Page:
NAIROBI, Kenya, Dec 8 – The Government and the Kenya Union of Post Primary Education Teachers (KUPPET) appeared headed for a showdown, after the Teachers Service Commission was accused of failing to comply with a court order.
KUPPET Secretary General Njeru Kanyamba told Capital News on Monday that they had filed contempt of court proceedings against the Teachers Service Commission (TSC) for failing to process the registration of close to 20,000 of its members despite receiving the necessary forms from its members as ordered by the courts.
“The Commission has certified that they have received those forms but what we are wondering about is what they are doing with them because they are not effecting them,” Mr Kanyamba said.
He said the union had not received deductions of membership fees from the TSC despite KUPPET members signing commitment forms.
“The new Labour Laws require the TSC to deduct the fees within 30 days but they have not done that for the registrations we have sent to them since October,” he said adding that the case was due for hearing on December 19.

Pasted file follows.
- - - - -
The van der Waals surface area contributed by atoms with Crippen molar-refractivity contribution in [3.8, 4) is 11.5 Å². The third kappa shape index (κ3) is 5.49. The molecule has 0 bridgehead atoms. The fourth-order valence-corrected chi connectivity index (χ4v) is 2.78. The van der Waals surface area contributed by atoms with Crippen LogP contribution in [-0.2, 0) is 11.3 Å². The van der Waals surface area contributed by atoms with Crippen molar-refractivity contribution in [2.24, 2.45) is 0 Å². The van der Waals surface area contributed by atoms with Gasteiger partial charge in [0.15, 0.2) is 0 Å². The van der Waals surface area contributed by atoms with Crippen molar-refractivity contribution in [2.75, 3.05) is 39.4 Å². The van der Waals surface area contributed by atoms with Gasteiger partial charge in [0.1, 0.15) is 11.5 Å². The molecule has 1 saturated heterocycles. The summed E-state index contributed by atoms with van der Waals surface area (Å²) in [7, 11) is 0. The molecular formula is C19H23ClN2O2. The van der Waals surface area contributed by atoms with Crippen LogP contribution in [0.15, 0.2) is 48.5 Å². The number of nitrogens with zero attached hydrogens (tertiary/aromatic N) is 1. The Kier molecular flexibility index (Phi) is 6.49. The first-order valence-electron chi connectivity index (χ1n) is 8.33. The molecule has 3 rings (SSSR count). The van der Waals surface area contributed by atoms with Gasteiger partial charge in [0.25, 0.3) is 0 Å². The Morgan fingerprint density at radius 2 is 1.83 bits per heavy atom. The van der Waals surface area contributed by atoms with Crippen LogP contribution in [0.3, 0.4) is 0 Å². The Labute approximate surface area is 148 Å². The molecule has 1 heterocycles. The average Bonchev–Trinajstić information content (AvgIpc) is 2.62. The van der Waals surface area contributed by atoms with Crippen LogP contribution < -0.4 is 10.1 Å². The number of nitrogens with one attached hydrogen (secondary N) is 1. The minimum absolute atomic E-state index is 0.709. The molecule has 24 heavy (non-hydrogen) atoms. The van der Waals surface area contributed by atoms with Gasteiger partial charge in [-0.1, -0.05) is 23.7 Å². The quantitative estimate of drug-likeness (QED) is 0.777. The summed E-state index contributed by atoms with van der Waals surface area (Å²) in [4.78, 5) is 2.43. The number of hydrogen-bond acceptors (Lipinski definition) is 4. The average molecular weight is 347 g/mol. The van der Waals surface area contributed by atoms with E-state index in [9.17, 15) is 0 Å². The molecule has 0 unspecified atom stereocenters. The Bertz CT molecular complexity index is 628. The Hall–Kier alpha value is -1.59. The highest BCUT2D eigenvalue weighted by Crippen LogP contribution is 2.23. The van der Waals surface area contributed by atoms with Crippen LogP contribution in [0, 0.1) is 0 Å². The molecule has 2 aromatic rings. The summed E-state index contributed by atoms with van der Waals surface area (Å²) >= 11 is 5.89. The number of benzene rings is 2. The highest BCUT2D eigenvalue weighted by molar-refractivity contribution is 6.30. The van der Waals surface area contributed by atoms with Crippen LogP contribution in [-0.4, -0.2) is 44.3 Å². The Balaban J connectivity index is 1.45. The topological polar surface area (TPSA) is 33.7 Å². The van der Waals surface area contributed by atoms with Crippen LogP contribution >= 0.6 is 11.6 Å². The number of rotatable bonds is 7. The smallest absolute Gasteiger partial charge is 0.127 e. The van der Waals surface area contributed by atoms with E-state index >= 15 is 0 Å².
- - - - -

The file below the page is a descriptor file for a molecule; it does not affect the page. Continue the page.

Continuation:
The Secretary General further accused the Ministry of Education of failing to sign a recognition agreement as ordered by the same court.
“The court did issue an order that we don’t even need that recognition to negotiate our salary, and if it doesn’t come by our deadline of December 24 we will go ahead with our plans. We will force the government to negotiate with us on their knees,” he said.
The government and the Union have been engaged in a protracted battle over the harmonisation of the teachers’ salaries. The government which has shown commitment to the issue has ruled out negotiations with KUPPET since its membership of 23 percent is way below the 51 percent recognised by law.
Mr Kanyamba accused the TSC of frustrating their recruitment efforts that have been on top gear for the last three months.
Mr Kanyamba accused Education Minister Sam Ongeri of lacking commitment to resolve the issue. “We wrote to the Minister and the TSC secretariat but they have not bothered. If they are not coming to talk to us we are ready for war,” he said.
KUPPET called off an intended strike in early October to allow for smooth examinations as it engaged the government on the issue. The two met in court in the same month where the orders for registration and recognition were made.
The union has maintained that it will mobilise its members for a nationwide strike in January should TSC fail to meet their demands.
The government has instead engaged with the giant Kenya National Union of Teachers (KNUT) over a proposed pay review.
The government-KNUT talks however stalled in October after KNUT disagreed with a proposal by the government to spread the increase over a five year period. More negotiations are said to be in the offing.
KNUT has already issued a strike threat in January should the deliberations fail to resolve the differences.